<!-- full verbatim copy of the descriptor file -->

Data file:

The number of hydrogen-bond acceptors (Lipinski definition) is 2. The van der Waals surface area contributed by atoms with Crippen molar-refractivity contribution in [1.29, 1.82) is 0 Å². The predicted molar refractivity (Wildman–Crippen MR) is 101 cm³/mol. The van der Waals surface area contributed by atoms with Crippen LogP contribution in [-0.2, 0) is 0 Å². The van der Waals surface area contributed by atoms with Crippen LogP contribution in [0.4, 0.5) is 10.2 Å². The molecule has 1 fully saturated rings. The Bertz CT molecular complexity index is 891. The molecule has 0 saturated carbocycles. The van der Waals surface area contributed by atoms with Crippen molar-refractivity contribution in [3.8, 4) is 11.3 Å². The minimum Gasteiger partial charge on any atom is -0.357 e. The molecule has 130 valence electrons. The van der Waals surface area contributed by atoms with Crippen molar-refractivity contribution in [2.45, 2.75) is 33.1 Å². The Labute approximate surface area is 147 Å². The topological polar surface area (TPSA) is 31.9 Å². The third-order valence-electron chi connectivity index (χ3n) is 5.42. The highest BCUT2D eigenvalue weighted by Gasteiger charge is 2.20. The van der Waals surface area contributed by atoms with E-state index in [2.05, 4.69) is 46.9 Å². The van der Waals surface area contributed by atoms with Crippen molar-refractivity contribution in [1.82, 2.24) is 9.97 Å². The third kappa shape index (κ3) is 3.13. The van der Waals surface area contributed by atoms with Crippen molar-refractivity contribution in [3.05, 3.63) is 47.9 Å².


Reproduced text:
The number of hydrogen-bond acceptors (Lipinski definition) is 2. The van der Waals surface area contributed by atoms with Crippen molar-refractivity contribution in [1.29, 1.82) is 0 Å². The predicted molar refractivity (Wildman–Crippen MR) is 101 cm³/mol. The van der Waals surface area contributed by atoms with Crippen LogP contribution in [-0.2, 0) is 0 Å². The van der Waals surface area contributed by atoms with Crippen LogP contribution in [0.4, 0.5) is 10.2 Å². The molecule has 1 fully saturated rings. The Bertz CT molecular complexity index is 891. The molecule has 0 saturated carbocycles. The van der Waals surface area contributed by atoms with Crippen molar-refractivity contribution in [3.8, 4) is 11.3 Å². The minimum Gasteiger partial charge on any atom is -0.357 e. The molecule has 130 valence electrons. The van der Waals surface area contributed by atoms with Crippen molar-refractivity contribution in [2.45, 2.75) is 33.1 Å². The Labute approximate surface area is 147 Å². The topological polar surface area (TPSA) is 31.9 Å². The third-order valence-electron chi connectivity index (χ3n) is 5.42. The highest BCUT2D eigenvalue weighted by Gasteiger charge is 2.20. The van der Waals surface area contributed by atoms with E-state index in [2.05, 4.69) is 46.9 Å². The van der Waals surface area contributed by atoms with Crippen molar-refractivity contribution in [1.82, 2.24) is 9.97 Å². The third kappa shape index (κ3) is 3.13. The van der Waals surface area contributed by atoms with Crippen molar-refractivity contribution in [3.05, 3.63) is 47.9 Å².